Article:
Diesel is really nice library, given Rust’s inflexibility, I mean compared to Ruby/Python. Especially BoxedSqlQuery through into_boxed makes me feel like you can build so many wonderful APIs.
However, I am a bit curious, how much slower a BoxedSqlQuery is ? My understanding is that it’s just a Box and the real difference is that for every method called, heap must be accessed, since it’s doing dynamic dispatch. So can we roughly say that it’s an order of magnitude slower than using Diesel without BoxedSqlQuery? And isn’t that many many orders of magnitude faster than the actual time it takes for the query to execute ? (which should be around 5ms).
I just need to make sure I shouldn’t feel guilty everytime I am using BoxedSqlQuery Is there any other disadvantage using BoxedSqlQuery ?
I do not have any hard number on this, but yes the general consensus is that using a boxed query will not matter in most cases. The only case that comes in my mind where it probably will matter is executing a simple query in a inner hot loop.
So what are the differences between normal queries and boxed queries that could lead to performance differences?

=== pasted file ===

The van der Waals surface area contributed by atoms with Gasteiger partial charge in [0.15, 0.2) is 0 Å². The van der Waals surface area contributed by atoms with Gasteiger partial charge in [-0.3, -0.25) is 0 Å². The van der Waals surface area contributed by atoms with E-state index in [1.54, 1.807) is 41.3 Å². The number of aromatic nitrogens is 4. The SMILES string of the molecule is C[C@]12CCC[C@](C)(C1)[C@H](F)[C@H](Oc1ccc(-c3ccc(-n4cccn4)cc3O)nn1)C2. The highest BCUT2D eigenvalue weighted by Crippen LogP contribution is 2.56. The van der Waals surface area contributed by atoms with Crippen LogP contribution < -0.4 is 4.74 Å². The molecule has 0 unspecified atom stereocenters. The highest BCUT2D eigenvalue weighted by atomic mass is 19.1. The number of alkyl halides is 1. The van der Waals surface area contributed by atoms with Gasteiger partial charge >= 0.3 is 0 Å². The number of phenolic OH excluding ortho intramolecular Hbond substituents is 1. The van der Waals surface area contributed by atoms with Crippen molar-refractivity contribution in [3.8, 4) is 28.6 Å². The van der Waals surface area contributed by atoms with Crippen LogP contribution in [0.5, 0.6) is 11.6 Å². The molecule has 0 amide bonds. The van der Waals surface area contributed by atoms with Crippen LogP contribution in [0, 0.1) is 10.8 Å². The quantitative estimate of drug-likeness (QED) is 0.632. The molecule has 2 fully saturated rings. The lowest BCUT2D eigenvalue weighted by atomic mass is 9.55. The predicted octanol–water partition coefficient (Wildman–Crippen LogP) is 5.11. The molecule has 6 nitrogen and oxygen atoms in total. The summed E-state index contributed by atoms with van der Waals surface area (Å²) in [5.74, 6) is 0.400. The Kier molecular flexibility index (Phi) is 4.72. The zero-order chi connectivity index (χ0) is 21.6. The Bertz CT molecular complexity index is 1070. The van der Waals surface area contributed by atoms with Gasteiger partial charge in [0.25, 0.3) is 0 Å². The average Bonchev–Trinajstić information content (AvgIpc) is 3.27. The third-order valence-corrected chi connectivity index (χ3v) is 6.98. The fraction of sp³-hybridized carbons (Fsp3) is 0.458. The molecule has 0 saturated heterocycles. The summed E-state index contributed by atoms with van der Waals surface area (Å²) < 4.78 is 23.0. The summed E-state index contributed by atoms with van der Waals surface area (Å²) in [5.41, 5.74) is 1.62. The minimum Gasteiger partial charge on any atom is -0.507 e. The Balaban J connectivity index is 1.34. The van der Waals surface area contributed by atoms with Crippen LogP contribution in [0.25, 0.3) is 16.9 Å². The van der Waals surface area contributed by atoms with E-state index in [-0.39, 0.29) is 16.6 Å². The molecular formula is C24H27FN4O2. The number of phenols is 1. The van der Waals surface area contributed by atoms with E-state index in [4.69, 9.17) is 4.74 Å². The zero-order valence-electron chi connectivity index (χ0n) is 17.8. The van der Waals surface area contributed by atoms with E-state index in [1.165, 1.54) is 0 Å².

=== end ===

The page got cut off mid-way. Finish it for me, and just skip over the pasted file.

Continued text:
BoxedSelectStatement contains up to 7 heap allocations with trait objects. So constructing such a query involves allocating heap memory 7 times and doing a dynamic dispatch 7 times. Calling a method like
.filter on the select statement will trigger another heap allocation to replace on of the fields in the select statement, but it does not contain a dynamic dispatch.
- Caching such a query in the prepared statement cache will not be as efficient as certain simple queries. In the most optimized case (= where the typed query represents exactly one query on SQL side) we use the type id as cache key and skip the construction of the actual SQL for all but the first query execution on that connection. That’s not possible for boxed queries because they can contain different SQL for the same type.